Texas hospital upgrades its surveillance operation

Hendrick Medical Center installs Middle Atlantic Products’ ViewPoint console


Abilene, TX––Hendrick Medical Center is one of the largest hospitals in the West Texas area serving referrals from 16 smaller hospitals in the surrounding counties. Known for its sophisticated trauma center and high level of care, the flagship 500-bed acute care center is undergoing a multi-million dollar expansion.

The center's expansion also includes the upgrade of its surveillance operation, which features a totally new workspace and technology transition from analog to IP, a new CCTV system that will eventually include 200 cameras, and a conversion from barcode to Proximity card readers. "A huge project," as Roger Dickey, Director of Security at Hendrick, rightfully describes it.

Assisting Dickey on the project is system integrator James Holden of Siemens. Holden explains that, along with providing the newer technology, he and Siemens were tasked to design a new workspace for the security guard monitoring staff with first destination radio, video, access control and alarm management. A new console was the starting point.

"Roger and I visited a security trade show in Dallas and looked at different furniture products," Holden explains. "We decided on Middle Atlantic's ViewPoint console because it was flexible, attractive and offered a lot of ergonomic options."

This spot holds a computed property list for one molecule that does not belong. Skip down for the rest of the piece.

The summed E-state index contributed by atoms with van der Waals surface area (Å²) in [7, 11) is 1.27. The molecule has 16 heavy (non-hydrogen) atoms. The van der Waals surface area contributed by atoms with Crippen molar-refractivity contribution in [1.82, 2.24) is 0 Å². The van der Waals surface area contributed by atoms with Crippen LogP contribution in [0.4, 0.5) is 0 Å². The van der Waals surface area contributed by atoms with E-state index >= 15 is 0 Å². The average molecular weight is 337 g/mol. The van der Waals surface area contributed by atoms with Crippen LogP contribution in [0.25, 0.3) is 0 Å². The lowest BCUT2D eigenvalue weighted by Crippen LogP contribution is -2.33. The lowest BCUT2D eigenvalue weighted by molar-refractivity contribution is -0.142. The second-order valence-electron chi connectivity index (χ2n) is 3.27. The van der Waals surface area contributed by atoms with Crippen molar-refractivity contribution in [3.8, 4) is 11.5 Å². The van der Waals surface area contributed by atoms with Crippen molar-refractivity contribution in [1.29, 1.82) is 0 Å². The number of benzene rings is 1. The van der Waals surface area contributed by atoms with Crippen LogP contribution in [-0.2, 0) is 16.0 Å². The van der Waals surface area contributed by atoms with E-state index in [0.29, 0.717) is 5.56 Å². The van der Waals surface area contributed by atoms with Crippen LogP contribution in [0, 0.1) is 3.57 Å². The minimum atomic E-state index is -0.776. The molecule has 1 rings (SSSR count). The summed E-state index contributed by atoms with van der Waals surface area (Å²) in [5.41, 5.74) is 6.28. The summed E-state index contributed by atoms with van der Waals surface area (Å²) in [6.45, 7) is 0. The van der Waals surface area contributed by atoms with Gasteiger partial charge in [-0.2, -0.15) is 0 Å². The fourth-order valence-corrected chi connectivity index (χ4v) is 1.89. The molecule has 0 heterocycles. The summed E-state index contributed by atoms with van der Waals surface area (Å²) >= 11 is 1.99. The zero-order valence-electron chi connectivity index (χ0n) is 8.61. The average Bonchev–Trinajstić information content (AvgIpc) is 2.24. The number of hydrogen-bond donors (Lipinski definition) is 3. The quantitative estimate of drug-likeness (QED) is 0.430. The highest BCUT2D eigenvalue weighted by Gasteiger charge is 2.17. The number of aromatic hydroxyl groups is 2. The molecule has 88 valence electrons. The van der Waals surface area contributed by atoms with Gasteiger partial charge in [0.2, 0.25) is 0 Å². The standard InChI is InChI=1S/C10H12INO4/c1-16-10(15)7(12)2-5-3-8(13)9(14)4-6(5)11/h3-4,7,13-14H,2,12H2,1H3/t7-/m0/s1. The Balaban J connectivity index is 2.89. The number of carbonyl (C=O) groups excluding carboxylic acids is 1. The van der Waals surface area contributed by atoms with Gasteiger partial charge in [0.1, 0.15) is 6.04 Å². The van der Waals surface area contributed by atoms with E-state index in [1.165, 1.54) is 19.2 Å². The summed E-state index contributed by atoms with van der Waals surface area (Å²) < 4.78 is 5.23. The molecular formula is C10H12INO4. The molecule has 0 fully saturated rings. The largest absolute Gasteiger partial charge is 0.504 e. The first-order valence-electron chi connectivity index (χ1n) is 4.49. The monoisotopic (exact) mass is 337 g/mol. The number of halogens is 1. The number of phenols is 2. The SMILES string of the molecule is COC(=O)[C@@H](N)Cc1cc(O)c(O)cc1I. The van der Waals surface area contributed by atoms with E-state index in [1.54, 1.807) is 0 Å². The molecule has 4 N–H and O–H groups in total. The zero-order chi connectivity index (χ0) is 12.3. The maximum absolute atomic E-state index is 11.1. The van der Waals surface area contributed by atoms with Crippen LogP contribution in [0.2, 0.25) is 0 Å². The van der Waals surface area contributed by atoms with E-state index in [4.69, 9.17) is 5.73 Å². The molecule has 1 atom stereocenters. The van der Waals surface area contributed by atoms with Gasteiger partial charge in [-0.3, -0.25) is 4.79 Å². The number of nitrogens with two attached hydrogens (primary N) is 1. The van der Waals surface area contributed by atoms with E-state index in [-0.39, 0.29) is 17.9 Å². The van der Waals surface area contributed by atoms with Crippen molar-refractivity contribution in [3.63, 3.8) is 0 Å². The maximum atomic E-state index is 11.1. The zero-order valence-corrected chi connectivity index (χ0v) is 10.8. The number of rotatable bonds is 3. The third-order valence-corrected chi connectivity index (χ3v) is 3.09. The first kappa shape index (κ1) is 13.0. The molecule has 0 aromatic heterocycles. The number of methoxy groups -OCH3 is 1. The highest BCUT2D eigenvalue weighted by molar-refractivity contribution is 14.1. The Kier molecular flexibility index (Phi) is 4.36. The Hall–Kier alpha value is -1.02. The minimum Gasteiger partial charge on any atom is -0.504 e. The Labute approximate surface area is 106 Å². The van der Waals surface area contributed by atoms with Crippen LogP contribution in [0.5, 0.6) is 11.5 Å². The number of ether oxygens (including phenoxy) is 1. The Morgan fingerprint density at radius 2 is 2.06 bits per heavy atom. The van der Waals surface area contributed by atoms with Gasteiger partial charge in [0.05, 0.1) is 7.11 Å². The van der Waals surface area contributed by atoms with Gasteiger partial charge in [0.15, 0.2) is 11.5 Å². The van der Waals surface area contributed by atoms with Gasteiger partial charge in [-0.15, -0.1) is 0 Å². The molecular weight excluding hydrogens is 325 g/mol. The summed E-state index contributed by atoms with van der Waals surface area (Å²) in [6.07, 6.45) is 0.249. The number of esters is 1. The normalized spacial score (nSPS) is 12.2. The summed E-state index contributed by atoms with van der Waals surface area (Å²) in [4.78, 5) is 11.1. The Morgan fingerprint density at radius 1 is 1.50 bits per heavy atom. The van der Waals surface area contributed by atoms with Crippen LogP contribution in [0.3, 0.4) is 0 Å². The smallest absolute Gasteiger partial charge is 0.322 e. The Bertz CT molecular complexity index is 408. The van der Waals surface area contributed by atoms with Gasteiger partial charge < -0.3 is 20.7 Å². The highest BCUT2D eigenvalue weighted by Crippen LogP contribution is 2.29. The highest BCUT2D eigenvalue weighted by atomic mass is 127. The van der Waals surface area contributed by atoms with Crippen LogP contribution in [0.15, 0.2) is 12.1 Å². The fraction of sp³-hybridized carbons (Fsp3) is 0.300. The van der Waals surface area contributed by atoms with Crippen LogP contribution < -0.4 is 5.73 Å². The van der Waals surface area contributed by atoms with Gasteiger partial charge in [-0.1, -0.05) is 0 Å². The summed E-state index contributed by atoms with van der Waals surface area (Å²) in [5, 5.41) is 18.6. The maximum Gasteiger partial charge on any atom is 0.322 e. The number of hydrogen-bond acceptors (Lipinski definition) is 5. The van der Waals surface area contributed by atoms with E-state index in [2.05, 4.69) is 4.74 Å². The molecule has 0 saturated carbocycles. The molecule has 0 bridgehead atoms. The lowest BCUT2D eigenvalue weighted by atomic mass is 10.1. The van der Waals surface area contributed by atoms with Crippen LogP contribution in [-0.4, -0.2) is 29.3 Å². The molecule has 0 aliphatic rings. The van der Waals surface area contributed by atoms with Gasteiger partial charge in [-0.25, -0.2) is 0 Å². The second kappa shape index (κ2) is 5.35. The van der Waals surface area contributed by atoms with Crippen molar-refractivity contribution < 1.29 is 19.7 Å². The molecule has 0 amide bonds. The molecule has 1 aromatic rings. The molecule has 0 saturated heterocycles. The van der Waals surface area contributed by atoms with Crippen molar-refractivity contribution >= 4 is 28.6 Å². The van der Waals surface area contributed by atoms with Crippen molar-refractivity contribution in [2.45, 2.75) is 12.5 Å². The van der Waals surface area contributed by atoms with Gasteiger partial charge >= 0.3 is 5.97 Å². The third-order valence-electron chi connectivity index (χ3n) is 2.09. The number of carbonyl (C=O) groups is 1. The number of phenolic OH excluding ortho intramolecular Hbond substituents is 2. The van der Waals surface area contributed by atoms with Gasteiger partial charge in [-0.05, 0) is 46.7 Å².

Dickey adds, "I'd never seen the Middle Atlantic furniture, but their staff was very helpful. I could sit down at their console and get a feel for what my guys were going to be looking at. I was also interested in their cable management system and how easy it would be for repair people to access the console.

"Because of the console's flexibility, I was able to try something very different this time around in terms of training my staff. I told them, 'you are the ones who're going to have to use this, so I need you to set up the camera views and how you want to use the console, not me.'

"This definitely put the challenge on my staff in terms of designing the views they receive and optimizing the console for their use. We have an event monitoring system tied to all of our alarms. Whether it's a motion or alarm activation of some sort, the system brings the event up to the spot monitor so the operator can decide whether or not it's a problem. This helps us manage these situations."

Reflecting Dickey's staff's criteria, the ViewPoint installed in the Center's surveillance workspace includes a console-mounted VisionFrame system to mount three large 46" monitors behind three 23" monitors attached to the console itself. The console also includes top-mount turret racks on both ends, which his staff uses to store an 800 MHz frequency police/fire radio. When covered, these also provide additional surface space on the console for printers and other devices.

In terms of ergonomics, "my staff really likes it," Dickey explains. "The way we've set up the console, we're not trying to watch all the cameras at a specific time. When someone hits an alarm alerting us to a problem, we can hit a salvo of multiple views and depend on that before moving on to the event monitoring system."

Dickey also wanted to display Hendrick's CCTV system in an ergonomically sensible and productive way in terms of how many cameras his team could view at one time.

"ViewPoint just seemed to work best for what the client wanted to do," adds Holden. "They needed more space horizontally. In changing over to IP we were converting from all of the older analog monitors, PCs and analog DVRs, so we needed a cohesive new approach for the guard personnel to manage the video and other systems.

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